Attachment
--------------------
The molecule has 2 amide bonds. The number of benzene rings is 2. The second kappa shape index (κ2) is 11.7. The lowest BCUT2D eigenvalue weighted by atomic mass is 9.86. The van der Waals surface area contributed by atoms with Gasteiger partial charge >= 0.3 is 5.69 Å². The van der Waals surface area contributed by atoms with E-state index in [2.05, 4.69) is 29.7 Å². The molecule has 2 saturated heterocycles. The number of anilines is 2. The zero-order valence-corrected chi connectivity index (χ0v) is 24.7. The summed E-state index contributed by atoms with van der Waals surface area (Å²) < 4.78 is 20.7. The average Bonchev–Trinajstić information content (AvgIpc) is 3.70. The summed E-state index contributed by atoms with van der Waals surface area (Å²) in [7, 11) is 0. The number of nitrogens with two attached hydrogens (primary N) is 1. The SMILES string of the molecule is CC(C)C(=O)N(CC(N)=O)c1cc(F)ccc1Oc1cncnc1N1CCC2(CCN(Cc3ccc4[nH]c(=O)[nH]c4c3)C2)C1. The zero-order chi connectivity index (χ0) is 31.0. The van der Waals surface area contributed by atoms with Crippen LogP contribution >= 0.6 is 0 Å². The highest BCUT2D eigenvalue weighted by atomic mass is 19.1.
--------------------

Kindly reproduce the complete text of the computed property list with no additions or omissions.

The molecule has 2 amide bonds. The number of benzene rings is 2. The second kappa shape index (κ2) is 11.7. The lowest BCUT2D eigenvalue weighted by atomic mass is 9.86. The van der Waals surface area contributed by atoms with Gasteiger partial charge >= 0.3 is 5.69 Å². The van der Waals surface area contributed by atoms with E-state index in [2.05, 4.69) is 29.7 Å². The molecule has 2 saturated heterocycles. The number of anilines is 2. The zero-order valence-corrected chi connectivity index (χ0v) is 24.7. The summed E-state index contributed by atoms with van der Waals surface area (Å²) < 4.78 is 20.7. The average Bonchev–Trinajstić information content (AvgIpc) is 3.70. The summed E-state index contributed by atoms with van der Waals surface area (Å²) in [7, 11) is 0. The number of nitrogens with two attached hydrogens (primary N) is 1. The SMILES string of the molecule is CC(C)C(=O)N(CC(N)=O)c1cc(F)ccc1Oc1cncnc1N1CCC2(CCN(Cc3ccc4[nH]c(=O)[nH]c4c3)C2)C1. The zero-order chi connectivity index (χ0) is 31.0. The van der Waals surface area contributed by atoms with Crippen LogP contribution >= 0.6 is 0 Å². The highest BCUT2D eigenvalue weighted by atomic mass is 19.1.